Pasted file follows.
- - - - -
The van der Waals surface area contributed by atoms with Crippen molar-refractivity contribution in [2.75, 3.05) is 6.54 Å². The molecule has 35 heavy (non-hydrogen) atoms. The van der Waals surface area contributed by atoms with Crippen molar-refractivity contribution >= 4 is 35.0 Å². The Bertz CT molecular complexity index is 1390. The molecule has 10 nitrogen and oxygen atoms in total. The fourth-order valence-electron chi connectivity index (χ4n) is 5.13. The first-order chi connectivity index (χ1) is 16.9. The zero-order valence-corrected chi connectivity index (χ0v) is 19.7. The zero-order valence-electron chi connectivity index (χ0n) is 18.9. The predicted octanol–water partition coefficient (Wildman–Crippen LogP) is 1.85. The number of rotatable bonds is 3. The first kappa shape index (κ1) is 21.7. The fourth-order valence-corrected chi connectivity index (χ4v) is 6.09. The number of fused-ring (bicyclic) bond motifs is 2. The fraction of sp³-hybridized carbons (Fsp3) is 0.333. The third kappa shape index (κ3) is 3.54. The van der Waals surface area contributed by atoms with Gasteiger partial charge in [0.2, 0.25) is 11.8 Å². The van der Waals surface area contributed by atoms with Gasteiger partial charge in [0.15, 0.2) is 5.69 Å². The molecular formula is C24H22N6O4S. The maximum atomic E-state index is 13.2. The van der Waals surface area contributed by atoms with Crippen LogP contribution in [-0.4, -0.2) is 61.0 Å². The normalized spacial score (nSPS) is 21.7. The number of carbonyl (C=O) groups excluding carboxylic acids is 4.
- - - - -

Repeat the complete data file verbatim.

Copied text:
The van der Waals surface area contributed by atoms with Crippen molar-refractivity contribution in [2.75, 3.05) is 6.54 Å². The molecule has 35 heavy (non-hydrogen) atoms. The van der Waals surface area contributed by atoms with Crippen molar-refractivity contribution >= 4 is 35.0 Å². The Bertz CT molecular complexity index is 1390. The molecule has 10 nitrogen and oxygen atoms in total. The fourth-order valence-electron chi connectivity index (χ4n) is 5.13. The first-order chi connectivity index (χ1) is 16.9. The zero-order valence-corrected chi connectivity index (χ0v) is 19.7. The zero-order valence-electron chi connectivity index (χ0n) is 18.9. The predicted octanol–water partition coefficient (Wildman–Crippen LogP) is 1.85. The number of rotatable bonds is 3. The first kappa shape index (κ1) is 21.7. The fourth-order valence-corrected chi connectivity index (χ4v) is 6.09. The number of fused-ring (bicyclic) bond motifs is 2. The fraction of sp³-hybridized carbons (Fsp3) is 0.333. The third kappa shape index (κ3) is 3.54. The van der Waals surface area contributed by atoms with Gasteiger partial charge in [0.2, 0.25) is 11.8 Å². The van der Waals surface area contributed by atoms with Gasteiger partial charge in [0.15, 0.2) is 5.69 Å². The molecular formula is C24H22N6O4S. The maximum atomic E-state index is 13.2. The van der Waals surface area contributed by atoms with Crippen LogP contribution in [-0.4, -0.2) is 61.0 Å². The normalized spacial score (nSPS) is 21.7. The number of carbonyl (C=O) groups excluding carboxylic acids is 4.